Since I first released our position as CitizenWatch Philippines convenor and wrote a column pointing out the exclusion of electric two-wheeled and three-wheeled vehicles from the temporary suspension of import taxes, many groups have spontaneously come out with published statements harping on the same call for Malacañang to rectify Executive Order 12 which provides zero import duties (from the current 30 percent for five years.
This covers four wheeled electric powered vehicles (EVs) that only the well-off minority of our population can afford.
The initial media publicity framed EO12 as an aggressive environment friendly policy.
Well, it definitely is going at the right direction and aligns with a global movement to reduce carbon emissions that scientists have warned in so many climate change summits and campaigns, that it must be controlled and reversed to avert a planetary disaster that existentially threatens the entire human race.
But, like any government policy, the devil is in the details.
With the help of some tax experts, some provisions of EO 12 will need to be clarified. To translate how experts explained it, Section 1 of the order that only vehicles specifically listed in its “Annex A,” which is a table that indicates it is zero import tax for five years.
The last paragraph of the section further states that:
“The rates of import duty on tariff headings and subheadings which are not listed in Annex A hereof, and those listed but represented by the symbol XXX shall remain in full force and effect.”
The item in table of Annex A with the heading number 87.11 is described as “Motorcycles (including mopeds) and cycles fitted with an auxiliary motor, with or without side-cars; side cars.”
The listed tariff code number 8711.60 described as “with electric motor for propulsion” is followed by the “XXX” and the corresponding import tax column is blank which according to the provision in Section 1, is “exempt” from the EO’s coverage.
On the other hand, Kick scooters (item 871160.92) and Bicycles with auxiliary motor or e-bikes as we know it (item 8711.60.94) are clearly specified at zero rate for five years.
Bantay Konsyumer, Kalsada, Kuryente (BK3), a consumer rights group, has urged the President to expand tax incentives to also cover all modes of two-and three-wheel vehicles.
Its convenor, Louie Montemar, pointed out that “Those who are already given tax perks (in EO 12) are vehicle owners from the AB socio-economic bracket,” and that correcting this exclusion is the right thing to do.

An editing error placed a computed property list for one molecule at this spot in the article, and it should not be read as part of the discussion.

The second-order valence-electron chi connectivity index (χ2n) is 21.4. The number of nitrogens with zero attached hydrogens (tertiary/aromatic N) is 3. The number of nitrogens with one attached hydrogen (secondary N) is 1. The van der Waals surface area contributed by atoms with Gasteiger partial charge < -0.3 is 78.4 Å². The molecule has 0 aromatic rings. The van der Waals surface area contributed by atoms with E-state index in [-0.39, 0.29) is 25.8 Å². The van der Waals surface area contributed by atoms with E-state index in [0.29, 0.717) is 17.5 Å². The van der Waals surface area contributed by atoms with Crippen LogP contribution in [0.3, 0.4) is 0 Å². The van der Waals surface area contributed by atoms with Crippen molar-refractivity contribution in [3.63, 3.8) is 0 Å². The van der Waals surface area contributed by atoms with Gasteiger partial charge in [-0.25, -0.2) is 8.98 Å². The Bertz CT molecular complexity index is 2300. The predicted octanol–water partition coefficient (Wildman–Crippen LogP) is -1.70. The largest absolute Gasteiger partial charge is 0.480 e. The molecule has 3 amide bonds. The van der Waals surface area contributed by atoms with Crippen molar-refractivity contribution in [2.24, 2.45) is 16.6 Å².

Mobility advocacy group Electric Kick Scooter of the Philippines (EKS PH) co-founder Tim Vargas called EO 12 “unfair.”
Mr. Vargas believes the significant utilization of two-wheeled motorcycles along with the electric vehicle industry can contribute towards enhancing the employment rate of the country.
As we’ve seen during the pandemic and more so now when economic activities are normalizing, motorcycles are indispensable for affordable point-to-point delivery and commuting.
Electric Vehicle Association of the Philippines, an industry-led advocacy group working for policy reforms to advance the economic and ecological benefits of e-vehicles, likewise expressed their support.
Their president, Edmund Araga, said EO12 will help increase the adoption of electric vehicles in the local market.
The Philippine Business for Environmental Stewardship (PBEST), a private sector-led advocacy group pushing sustainability policy reforms and partnerships for responsible stewardship of the environment underscored the eco-friendly significance of EO12.
Eng. Felix Vitangcol, Secretary General of PBEST, said in a recent published statement that “electric-powered vehicles will lessen our dependence on fossil fuels and substantially reduce greenhouse gas emissions which is driving the planet to the brink of a global climate change catastrophe.”
He agreed EO 12 is a way to encourage the shift to environment friendly transport alternatives, but the incentives should be available to ordinary workers and commuters that are now limited to smoke belching public transports.
Indeed, the policy should be sensitive to the struggling masses that Eng. Vitangcol emphasized as being “already perennially burdened by the soaring prices of basic goods and hampered by their limited income to provide for their families.”
Stratbase ADRi President, Prof. Victor Andres “Dindo” Manhit, in a posted statement appealed to the President to expand EO 12’s scope to make all types of electric vehicles. He commended EO 12 as a positive policy move to encourage a shift to electric-powered vehicles and believes that becoming a dominantly electric vehicle country is an exciting prospect that the government must pursue.
Responding quickly to address this glaring exception can potentially transform an estimated seven million air polluting motorcycles, 1.3 million private cars, plus buses and even tricycles, into zero emission rides that will sustainably serve the commuting and supply chain of our reviving economy.
Imagine how clean our air will be and the savings on expensive petroleum fuel, when EVs become the dominant transport for all.